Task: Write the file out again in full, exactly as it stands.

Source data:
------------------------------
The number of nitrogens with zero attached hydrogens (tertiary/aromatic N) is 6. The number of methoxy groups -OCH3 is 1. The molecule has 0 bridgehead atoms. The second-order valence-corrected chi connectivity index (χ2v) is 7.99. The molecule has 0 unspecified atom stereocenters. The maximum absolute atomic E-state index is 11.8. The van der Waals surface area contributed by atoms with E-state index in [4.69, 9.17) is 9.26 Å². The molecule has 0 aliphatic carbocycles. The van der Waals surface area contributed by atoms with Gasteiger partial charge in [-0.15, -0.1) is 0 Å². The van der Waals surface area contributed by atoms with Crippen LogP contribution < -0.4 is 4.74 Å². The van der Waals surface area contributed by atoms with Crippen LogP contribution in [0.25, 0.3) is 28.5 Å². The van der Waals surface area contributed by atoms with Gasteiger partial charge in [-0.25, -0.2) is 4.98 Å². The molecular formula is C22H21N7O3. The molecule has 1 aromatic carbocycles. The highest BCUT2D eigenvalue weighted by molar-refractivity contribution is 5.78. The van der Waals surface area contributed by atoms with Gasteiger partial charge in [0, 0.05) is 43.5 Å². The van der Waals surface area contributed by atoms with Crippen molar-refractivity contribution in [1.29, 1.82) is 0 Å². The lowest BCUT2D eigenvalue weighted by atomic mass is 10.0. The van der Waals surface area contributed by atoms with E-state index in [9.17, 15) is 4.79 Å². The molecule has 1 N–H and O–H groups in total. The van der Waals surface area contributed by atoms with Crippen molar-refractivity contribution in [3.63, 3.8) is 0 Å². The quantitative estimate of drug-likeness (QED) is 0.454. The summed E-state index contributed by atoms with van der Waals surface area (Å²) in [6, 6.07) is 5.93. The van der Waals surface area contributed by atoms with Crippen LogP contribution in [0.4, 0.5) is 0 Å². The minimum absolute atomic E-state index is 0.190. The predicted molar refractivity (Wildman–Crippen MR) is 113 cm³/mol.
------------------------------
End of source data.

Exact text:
The number of nitrogens with zero attached hydrogens (tertiary/aromatic N) is 6. The number of methoxy groups -OCH3 is 1. The molecule has 0 bridgehead atoms. The second-order valence-corrected chi connectivity index (χ2v) is 7.99. The molecule has 0 unspecified atom stereocenters. The maximum absolute atomic E-state index is 11.8. The van der Waals surface area contributed by atoms with E-state index in [4.69, 9.17) is 9.26 Å². The molecule has 0 aliphatic carbocycles. The van der Waals surface area contributed by atoms with Gasteiger partial charge in [-0.15, -0.1) is 0 Å². The van der Waals surface area contributed by atoms with Crippen LogP contribution < -0.4 is 4.74 Å². The van der Waals surface area contributed by atoms with Crippen LogP contribution in [0.25, 0.3) is 28.5 Å². The van der Waals surface area contributed by atoms with Gasteiger partial charge in [-0.25, -0.2) is 4.98 Å². The molecular formula is C22H21N7O3. The molecule has 1 aromatic carbocycles. The highest BCUT2D eigenvalue weighted by molar-refractivity contribution is 5.78. The van der Waals surface area contributed by atoms with Gasteiger partial charge in [0, 0.05) is 43.5 Å². The van der Waals surface area contributed by atoms with Crippen molar-refractivity contribution in [1.29, 1.82) is 0 Å². The lowest BCUT2D eigenvalue weighted by atomic mass is 10.0. The van der Waals surface area contributed by atoms with E-state index in [9.17, 15) is 4.79 Å². The molecule has 1 N–H and O–H groups in total. The van der Waals surface area contributed by atoms with Crippen molar-refractivity contribution in [3.63, 3.8) is 0 Å². The quantitative estimate of drug-likeness (QED) is 0.454. The summed E-state index contributed by atoms with van der Waals surface area (Å²) in [6, 6.07) is 5.93. The van der Waals surface area contributed by atoms with Crippen LogP contribution in [0.4, 0.5) is 0 Å². The minimum absolute atomic E-state index is 0.190. The predicted molar refractivity (Wildman–Crippen MR) is 113 cm³/mol.